On this Valentine’s Day, let’s forget about the roses, just for a minute. Let’s take a step back from the champagne and put down the chocolates. Amid all this talk about love and relationships, I have a proposition to make: I think it’s about time we settle down and seriously start to court FAILURE.
I know what you’re thinking. On the surface, failure might not be the most eye-catching gem in the jewelry shop. Whether it appears in the form of missing deadlines, flubbing proposal requirements, or running a business model into the ground, failing at something—especially if it’s something that truly matters to you—is the toughest break to take. Failure is not fun to be around, it doesn’t have a lot of flexibility, and it’s incredibly unforgiving. It’s a cruel mistress in its own right, a necessary evil.
Yet failure is something that I deeply respect and hold dear. It’s an experience that I embrace, and more importantly, it’s something that I celebrate at athenahealth. Yes, I celebrate failure—and no, I’m not crazy. At athenahealth, our community of teachers and learners is founded upon the necessary give and take of knowledge, and the belief that learning can only happen in an environment where failure can, and even regularly should happen. It doesn’t take a lot of ambition to coast along the upper echelons, or to year after year hit every vanilla goal you set for yourself. Climbing your way from failing to achieving, on the other hand, requires impressive tenacity, critical thought, and a hell of a learning curve.
Failure, then, is a necessary framework for success. Think of it this way: With every choice that ends up being wrong, you simply find one more way to narrow down what’s right. If you completely wreck a huge project at work, then congratulations! As long as you learned something along the way and take that knowledge with you when you next step up to the plate, then count that failure as a success. Or, more impressively, embrace your missed swing, brush yourself off, and pivot your experience into a whole new direction. Learning from failure is egregiously time-consuming and self-reflective, but incredibly valuable in the journey to success.
Henry Ford once said, “Failure is simply the opportunity to begin again, this time more intelligently.” Cull what isn’t working; strengthen what is. This is true of everything, from creating a business from scratch, to taking a leadership role on your team, to achieving your New Year’s goals. Whether or not we like to accept it, failing is as inevitable as breathing, so when something goes amiss, it’s important that you’ve been paying attention along the way. Knowing what doesn’t work is as valuable as knowing what does: Once you can learn from your mistakes and step back up to the plate with the same enthusiasm that you had before, you are guaranteed to succeed, thrive, and lead.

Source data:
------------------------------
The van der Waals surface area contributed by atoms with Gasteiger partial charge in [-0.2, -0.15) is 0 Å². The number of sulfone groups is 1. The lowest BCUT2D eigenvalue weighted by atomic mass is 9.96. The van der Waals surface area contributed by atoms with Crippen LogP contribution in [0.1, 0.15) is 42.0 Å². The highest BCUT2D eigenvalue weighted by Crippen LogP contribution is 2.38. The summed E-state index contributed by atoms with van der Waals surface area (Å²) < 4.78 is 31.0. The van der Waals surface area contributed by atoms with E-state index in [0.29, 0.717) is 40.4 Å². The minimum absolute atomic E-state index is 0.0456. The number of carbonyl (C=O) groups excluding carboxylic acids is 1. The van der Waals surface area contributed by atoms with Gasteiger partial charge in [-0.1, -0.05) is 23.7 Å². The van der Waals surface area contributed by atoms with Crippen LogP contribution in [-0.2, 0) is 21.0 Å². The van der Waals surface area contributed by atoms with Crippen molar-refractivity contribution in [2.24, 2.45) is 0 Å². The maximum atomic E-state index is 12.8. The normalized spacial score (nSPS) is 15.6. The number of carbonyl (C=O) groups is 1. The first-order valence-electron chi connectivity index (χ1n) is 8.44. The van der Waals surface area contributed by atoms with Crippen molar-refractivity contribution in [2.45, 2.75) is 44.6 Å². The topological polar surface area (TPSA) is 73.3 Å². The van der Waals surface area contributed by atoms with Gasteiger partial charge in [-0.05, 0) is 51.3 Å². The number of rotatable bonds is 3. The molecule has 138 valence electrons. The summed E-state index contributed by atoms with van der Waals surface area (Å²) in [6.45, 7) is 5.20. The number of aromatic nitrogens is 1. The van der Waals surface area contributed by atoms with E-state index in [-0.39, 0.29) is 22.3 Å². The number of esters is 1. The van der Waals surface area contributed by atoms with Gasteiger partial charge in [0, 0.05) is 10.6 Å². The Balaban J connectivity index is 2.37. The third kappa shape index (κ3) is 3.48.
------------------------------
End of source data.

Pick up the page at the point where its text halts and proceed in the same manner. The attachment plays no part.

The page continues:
We spend most of our time recognizing and applauding success, without acknowledging the failures and struggles that stand beside it, hand in hand. So on this day of love and admiration, I want to wish failure a happy—and long overdue—Valentine’s Day. It too often gets the short end of the stick, always in the periphery, an unspoken annoyance. Today, let’s fall in love with failure and all of the thorny and meaningful moments that it creates on the road to success. After all, success born from failure is the sweetest success there is.
How would you define your relationship with failure?
“Failure should be our teacher, not our undertaker. Failure is delay, not defeat. It is a temporary detour, not a dead end. Failure is something we can avoid only by saying nothing, doing nothing, and being nothing.” — Denis Waitley
People who are successful in life always learn from their mistakes and so-called failures. Michael Korda, editor in chief at Simon Schuster, says, “Never walk away from failure. On the contrary, study it carefully and imaginatively for its hidden assets.” And Bill Gates believes that, “It’s fine to celebrate success but it is more important to heed the lessons of failure.”
Actor Mickey Rooney believed that, “You always pass failure on your way to success.” Salespeople often talk about “sales ratios,” or the number of rejections they’ll probably get before they make a sale. For example, it may typically take 30 calls to land one new client appointment. Keeping this in mind, good salespeople don’t look at rejections as “failure” but just one step closer to the win.